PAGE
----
A Dot of Iowa Blue

Art Cullen: "Storm Lake: A Chronicle of Change, Resilience, and Hope From a Heartland Newspaper" (Viking, 317 pp.)

Storm Lake is a northwest Iowa town of 10,000 whence Art Cullen won a 2017 Pulitzer Prize for deeply reported editorials on water pollution that took on both the Koch brothers and a de facto agribusiness consortium. Cullen is a scion of one of the town’s most prominent families turned editor and (with his older brother) co-owner of the barely profitable twice-weekly Storm Lake Times, where he not only writes editorials but turns out a weekly column that can bust his ass. How much of the episodic book his Pulitzer generated he adapted from his newspaper writing I don’t know. But I also don’t care, because 300 fast-moving pages later I’d learned more about meat processing, sustainable agriculture, and immigrant labor than I’d ever thought to ask as well as getting the lowdown on Iowa politics from Republican evildoers like son of Storm Lake Steve King and six-term governor Terry Branstad to left populists like FDR veep turned fourth-party presidential candidate Henry Wallace and 40-year Congressional stalwart Tom Harkin. But mostly I learned about Storm Lake. As a depiction of the factionalism, frustration, surprising variety, and neighborly give-and-take of small-town life, this isn’t Willa Cather because nothing is. But it’s more up-to-date.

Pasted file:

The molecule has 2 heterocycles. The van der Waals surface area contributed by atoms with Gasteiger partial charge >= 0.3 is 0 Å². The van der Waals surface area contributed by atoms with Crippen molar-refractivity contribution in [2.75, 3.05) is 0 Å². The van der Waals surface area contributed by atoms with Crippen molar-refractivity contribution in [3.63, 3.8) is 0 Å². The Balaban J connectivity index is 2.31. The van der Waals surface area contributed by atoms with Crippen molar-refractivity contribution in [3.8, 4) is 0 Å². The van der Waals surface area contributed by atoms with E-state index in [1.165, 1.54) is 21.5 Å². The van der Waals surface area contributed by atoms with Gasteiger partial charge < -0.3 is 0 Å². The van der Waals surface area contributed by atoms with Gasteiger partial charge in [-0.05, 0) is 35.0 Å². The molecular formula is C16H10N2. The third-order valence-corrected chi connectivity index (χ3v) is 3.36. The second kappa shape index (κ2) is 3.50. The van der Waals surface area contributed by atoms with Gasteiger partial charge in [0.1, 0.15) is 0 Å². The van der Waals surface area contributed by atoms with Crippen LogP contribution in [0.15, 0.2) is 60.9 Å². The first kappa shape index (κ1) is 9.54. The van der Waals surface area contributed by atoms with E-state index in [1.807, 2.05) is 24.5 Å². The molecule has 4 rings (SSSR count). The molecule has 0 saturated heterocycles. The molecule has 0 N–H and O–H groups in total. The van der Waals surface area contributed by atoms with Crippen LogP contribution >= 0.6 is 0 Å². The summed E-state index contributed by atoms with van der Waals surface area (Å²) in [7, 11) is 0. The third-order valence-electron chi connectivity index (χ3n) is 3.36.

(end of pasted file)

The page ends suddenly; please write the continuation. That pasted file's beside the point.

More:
The despicable King was born in Storm Lake, which is still in his district. The town itself, however, is “a dot of political blue” in a sea of rural red. Cullen argues that this pattern has parallels in Wisconsin, Ohio, and even Pennsylvania, and thus holds a key to future presidential elections. His account of Bill and then Hillary Clinton’s refusal to venture beyond the Des Moines airport is as chilling as he means it to be in the wake of Trump’s 2016 WI-MI-PA-(IA) sweep. As a small horde of White House hopefuls focus more of their energy than seems efficient on rural Iowa Dems as well as the fine citizens of Des Moines, Davenport, Ames, and Dubuque, it’s pleasant to imagine that the state’s six electoral votes might return to the party whose column they buttressed in every presidential election between 1980 and 2012 except 2004’s.

Although he published this book in part to convince fellow anti-Trumpers to take notice, Cullen expresses skepticism in this regard—admittedly writing before Second Amendment extremism began softening a little (or has it?), he sees gun rights as a decisive wedge issue. But he emphasizes that Storm Lake has been turning multiracial ever since food-processing capital broke the unions decades ago. It’s on its way to majority-Latinx as well as accommodating many Laotian Hmong with their own Buddhist temple in a town without synagogue or mosque; 90 percent of elementary schoolers are immigrants, and 70 percent of Storm Lake High School grads are Latinx. When Cullen visited Ayotlan, his town’s Mexican sister city, he learned that the mayor’s aide there washed dishes for a year in L.A. before returning home for law school. That aide shows up in a reprinted Storm Lake Times column. Understandably, local newspapers are said to be disappearing in both this economy and this information age. By argument and example, Cullen wants to make sure everyone understands what a loss that would be.